Saturday, August 28, 2010
Lab-meeting about high-altitude adaptation in humans
It is time for a new lab-meeting on Wednesday (September 1), and this time I was thinking that we should discuss a recent Science-paper where the auhtors present evidence for genetic adaptations to high-altitude living in Tibet. The paper can be downloaded here. Interestingly, there is also another recent study on the same topic in PNAS, which can be downloaded here. I suggest we read both of them in preparation for the lab-meeting on Wednesday.
These papers has received quite a lot of attention both in media and in the bloggosphere. I can recommend population geneticist Jerry Coynes blogpost about one of these papers on his excellent blog "Why Evolution is true". Coyne has also a more critical blogpost where he cautions against solely relying on statistical approaches on gene frequency changes to infer selection. Being an experimental evolutionary biologist and ecologist by heart, I could of course not agree more with Coyne.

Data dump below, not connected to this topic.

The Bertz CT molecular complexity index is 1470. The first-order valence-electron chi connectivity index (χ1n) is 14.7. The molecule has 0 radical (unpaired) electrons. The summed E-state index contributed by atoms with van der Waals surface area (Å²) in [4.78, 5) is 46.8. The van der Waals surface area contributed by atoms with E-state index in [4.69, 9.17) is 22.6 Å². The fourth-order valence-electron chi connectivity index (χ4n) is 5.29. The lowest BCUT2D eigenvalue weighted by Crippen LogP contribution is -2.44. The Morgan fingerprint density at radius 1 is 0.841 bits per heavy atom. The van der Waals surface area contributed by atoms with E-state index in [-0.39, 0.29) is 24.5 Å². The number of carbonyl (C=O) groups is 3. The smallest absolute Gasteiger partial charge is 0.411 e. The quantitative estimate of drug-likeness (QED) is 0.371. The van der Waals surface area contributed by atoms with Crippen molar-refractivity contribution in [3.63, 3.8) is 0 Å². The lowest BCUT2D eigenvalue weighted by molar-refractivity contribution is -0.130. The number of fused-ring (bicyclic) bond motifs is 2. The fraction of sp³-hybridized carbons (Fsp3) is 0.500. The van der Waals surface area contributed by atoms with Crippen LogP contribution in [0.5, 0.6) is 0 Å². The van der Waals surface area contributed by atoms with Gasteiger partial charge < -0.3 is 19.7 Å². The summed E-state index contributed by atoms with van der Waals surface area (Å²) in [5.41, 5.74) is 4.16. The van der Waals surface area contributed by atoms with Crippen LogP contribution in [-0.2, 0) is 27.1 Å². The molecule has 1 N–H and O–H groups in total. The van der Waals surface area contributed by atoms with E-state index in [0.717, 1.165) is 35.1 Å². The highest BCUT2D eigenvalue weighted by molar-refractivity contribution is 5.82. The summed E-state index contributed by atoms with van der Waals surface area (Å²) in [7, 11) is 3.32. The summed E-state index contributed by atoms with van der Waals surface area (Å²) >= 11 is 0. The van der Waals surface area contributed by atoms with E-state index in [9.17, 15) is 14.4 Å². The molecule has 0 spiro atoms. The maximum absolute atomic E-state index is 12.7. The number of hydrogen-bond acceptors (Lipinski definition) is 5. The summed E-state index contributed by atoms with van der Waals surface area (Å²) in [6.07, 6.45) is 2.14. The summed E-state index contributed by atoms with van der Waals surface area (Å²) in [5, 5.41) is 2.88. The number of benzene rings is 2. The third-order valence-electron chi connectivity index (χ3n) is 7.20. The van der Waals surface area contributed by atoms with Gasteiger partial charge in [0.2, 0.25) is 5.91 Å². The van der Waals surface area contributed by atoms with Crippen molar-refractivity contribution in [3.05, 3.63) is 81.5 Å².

Time of lab-meeting as usual: 10.15 in "Darwin", Wednesday September 1, 2010. Any fika-volunteer?
Also, do not forget that CAnMove organises a barbecue on the same day in the afternoon at 17.00 at the Biology Department. Contact Sophia Engel for more info.
References and publication details:
Genetic Evidence for High-Altitude Adaptation in TibetTatum S. Simonson, Yingzhong Yang, Chad D. Huff, Haixia Yun, Ga Qin, David J. Witherspoon, Zhenzhong Bai, Felipe R. Lorenzo, Jinchuan Xing, Lynn B. Jorde, Josef T. Prchal, and RiLi Ge Science 2 July 2010 329: 72-75; published online 13 May 201013 May 2010 [DOI: 10.1126/science.1189406] (in Reports)
Natural selection on EPAS1 (HIF2α) associated with low hemoglobin concentration in Tibetan highlanders PNAS 2010 107 (25) 11459-11464; published ahead of print June 7, 2010, doi:10.1073/pnas.1002443107